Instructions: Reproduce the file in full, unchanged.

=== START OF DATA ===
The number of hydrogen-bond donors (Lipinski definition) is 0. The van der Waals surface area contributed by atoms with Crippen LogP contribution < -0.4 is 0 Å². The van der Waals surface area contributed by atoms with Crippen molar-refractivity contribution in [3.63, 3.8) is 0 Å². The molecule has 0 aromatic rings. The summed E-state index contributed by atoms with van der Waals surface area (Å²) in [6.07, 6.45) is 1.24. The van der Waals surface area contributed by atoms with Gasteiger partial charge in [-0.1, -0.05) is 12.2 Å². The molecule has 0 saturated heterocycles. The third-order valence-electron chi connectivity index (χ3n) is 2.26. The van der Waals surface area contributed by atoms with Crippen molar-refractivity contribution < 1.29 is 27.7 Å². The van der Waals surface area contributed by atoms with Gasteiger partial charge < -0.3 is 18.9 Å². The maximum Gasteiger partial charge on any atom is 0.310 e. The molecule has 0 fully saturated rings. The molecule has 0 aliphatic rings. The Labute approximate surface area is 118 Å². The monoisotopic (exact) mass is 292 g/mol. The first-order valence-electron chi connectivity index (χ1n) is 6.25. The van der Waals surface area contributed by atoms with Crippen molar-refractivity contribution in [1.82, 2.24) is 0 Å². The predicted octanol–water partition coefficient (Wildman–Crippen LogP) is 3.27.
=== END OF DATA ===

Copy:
The number of hydrogen-bond donors (Lipinski definition) is 0. The van der Waals surface area contributed by atoms with Crippen LogP contribution < -0.4 is 0 Å². The van der Waals surface area contributed by atoms with Crippen molar-refractivity contribution in [3.63, 3.8) is 0 Å². The molecule has 0 aromatic rings. The summed E-state index contributed by atoms with van der Waals surface area (Å²) in [6.07, 6.45) is 1.24. The van der Waals surface area contributed by atoms with Gasteiger partial charge in [-0.1, -0.05) is 12.2 Å². The molecule has 0 saturated heterocycles. The third-order valence-electron chi connectivity index (χ3n) is 2.26. The van der Waals surface area contributed by atoms with Crippen molar-refractivity contribution < 1.29 is 27.7 Å². The van der Waals surface area contributed by atoms with Gasteiger partial charge < -0.3 is 18.9 Å². The maximum Gasteiger partial charge on any atom is 0.310 e. The molecule has 0 fully saturated rings. The molecule has 0 aliphatic rings. The Labute approximate surface area is 118 Å². The monoisotopic (exact) mass is 292 g/mol. The first-order valence-electron chi connectivity index (χ1n) is 6.25. The van der Waals surface area contributed by atoms with Crippen molar-refractivity contribution in [1.82, 2.24) is 0 Å². The predicted octanol–water partition coefficient (Wildman–Crippen LogP) is 3.27.